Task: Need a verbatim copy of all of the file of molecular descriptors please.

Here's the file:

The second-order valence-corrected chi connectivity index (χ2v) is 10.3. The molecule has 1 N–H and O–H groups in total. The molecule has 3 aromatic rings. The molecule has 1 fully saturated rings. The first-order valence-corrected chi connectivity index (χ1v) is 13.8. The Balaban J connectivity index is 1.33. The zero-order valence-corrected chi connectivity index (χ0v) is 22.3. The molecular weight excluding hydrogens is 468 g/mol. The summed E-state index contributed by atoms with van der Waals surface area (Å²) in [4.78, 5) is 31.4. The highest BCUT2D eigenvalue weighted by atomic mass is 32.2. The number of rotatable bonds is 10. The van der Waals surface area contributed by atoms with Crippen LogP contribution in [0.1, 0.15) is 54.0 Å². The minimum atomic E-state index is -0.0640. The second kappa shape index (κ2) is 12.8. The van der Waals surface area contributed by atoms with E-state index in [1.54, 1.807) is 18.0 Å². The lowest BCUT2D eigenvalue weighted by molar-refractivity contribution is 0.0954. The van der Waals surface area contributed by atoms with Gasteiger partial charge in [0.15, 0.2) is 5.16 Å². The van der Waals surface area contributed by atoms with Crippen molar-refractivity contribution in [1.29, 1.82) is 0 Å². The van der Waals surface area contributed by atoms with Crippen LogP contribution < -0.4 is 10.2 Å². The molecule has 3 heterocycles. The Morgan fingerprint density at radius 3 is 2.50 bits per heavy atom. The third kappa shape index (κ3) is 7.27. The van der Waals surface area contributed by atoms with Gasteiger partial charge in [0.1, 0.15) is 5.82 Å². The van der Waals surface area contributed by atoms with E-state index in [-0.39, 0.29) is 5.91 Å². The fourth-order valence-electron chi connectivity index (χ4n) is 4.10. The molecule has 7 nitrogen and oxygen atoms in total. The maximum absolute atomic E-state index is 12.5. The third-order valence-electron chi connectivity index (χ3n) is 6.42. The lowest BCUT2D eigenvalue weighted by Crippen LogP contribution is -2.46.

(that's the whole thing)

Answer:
The second-order valence-corrected chi connectivity index (χ2v) is 10.3. The molecule has 1 N–H and O–H groups in total. The molecule has 3 aromatic rings. The molecule has 1 fully saturated rings. The first-order valence-corrected chi connectivity index (χ1v) is 13.8. The Balaban J connectivity index is 1.33. The zero-order valence-corrected chi connectivity index (χ0v) is 22.3. The molecular weight excluding hydrogens is 468 g/mol. The summed E-state index contributed by atoms with van der Waals surface area (Å²) in [4.78, 5) is 31.4. The highest BCUT2D eigenvalue weighted by atomic mass is 32.2. The number of rotatable bonds is 10. The van der Waals surface area contributed by atoms with Crippen LogP contribution in [0.1, 0.15) is 54.0 Å². The minimum atomic E-state index is -0.0640. The second kappa shape index (κ2) is 12.8. The van der Waals surface area contributed by atoms with E-state index in [1.54, 1.807) is 18.0 Å². The lowest BCUT2D eigenvalue weighted by molar-refractivity contribution is 0.0954. The van der Waals surface area contributed by atoms with Gasteiger partial charge in [0.15, 0.2) is 5.16 Å². The van der Waals surface area contributed by atoms with Crippen molar-refractivity contribution in [1.29, 1.82) is 0 Å². The van der Waals surface area contributed by atoms with Crippen LogP contribution < -0.4 is 10.2 Å². The molecule has 3 heterocycles. The Morgan fingerprint density at radius 3 is 2.50 bits per heavy atom. The third kappa shape index (κ3) is 7.27. The van der Waals surface area contributed by atoms with Gasteiger partial charge in [0.1, 0.15) is 5.82 Å². The van der Waals surface area contributed by atoms with E-state index in [-0.39, 0.29) is 5.91 Å². The fourth-order valence-electron chi connectivity index (χ4n) is 4.10. The molecule has 7 nitrogen and oxygen atoms in total. The maximum absolute atomic E-state index is 12.5. The third-order valence-electron chi connectivity index (χ3n) is 6.42. The lowest BCUT2D eigenvalue weighted by Crippen LogP contribution is -2.46.